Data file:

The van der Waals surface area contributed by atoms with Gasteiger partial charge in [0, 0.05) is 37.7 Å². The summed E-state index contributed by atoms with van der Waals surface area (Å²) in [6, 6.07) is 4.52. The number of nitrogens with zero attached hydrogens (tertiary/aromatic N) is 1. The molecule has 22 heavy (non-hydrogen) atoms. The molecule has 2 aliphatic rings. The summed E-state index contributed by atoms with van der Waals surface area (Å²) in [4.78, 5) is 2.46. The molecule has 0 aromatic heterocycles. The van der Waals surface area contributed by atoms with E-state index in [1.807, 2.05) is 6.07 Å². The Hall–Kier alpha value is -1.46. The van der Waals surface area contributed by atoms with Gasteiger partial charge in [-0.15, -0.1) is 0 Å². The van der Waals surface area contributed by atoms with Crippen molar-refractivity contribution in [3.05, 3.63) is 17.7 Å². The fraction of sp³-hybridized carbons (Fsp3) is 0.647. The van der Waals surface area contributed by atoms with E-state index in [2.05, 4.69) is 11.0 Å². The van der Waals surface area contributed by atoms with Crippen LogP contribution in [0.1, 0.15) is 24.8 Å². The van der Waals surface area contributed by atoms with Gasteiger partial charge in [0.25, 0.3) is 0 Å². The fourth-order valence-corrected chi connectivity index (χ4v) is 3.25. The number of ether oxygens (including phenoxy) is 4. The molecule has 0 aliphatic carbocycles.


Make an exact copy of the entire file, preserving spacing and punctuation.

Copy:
The van der Waals surface area contributed by atoms with Gasteiger partial charge in [0, 0.05) is 37.7 Å². The summed E-state index contributed by atoms with van der Waals surface area (Å²) in [6, 6.07) is 4.52. The number of nitrogens with zero attached hydrogens (tertiary/aromatic N) is 1. The molecule has 22 heavy (non-hydrogen) atoms. The molecule has 2 aliphatic rings. The summed E-state index contributed by atoms with van der Waals surface area (Å²) in [4.78, 5) is 2.46. The molecule has 0 aromatic heterocycles. The van der Waals surface area contributed by atoms with E-state index in [1.807, 2.05) is 6.07 Å². The Hall–Kier alpha value is -1.46. The van der Waals surface area contributed by atoms with Gasteiger partial charge in [-0.15, -0.1) is 0 Å². The van der Waals surface area contributed by atoms with Crippen molar-refractivity contribution in [3.05, 3.63) is 17.7 Å². The fraction of sp³-hybridized carbons (Fsp3) is 0.647. The van der Waals surface area contributed by atoms with E-state index in [2.05, 4.69) is 11.0 Å². The van der Waals surface area contributed by atoms with Crippen LogP contribution in [0.1, 0.15) is 24.8 Å². The van der Waals surface area contributed by atoms with Gasteiger partial charge in [0.25, 0.3) is 0 Å². The fourth-order valence-corrected chi connectivity index (χ4v) is 3.25. The number of ether oxygens (including phenoxy) is 4. The molecule has 0 aliphatic carbocycles.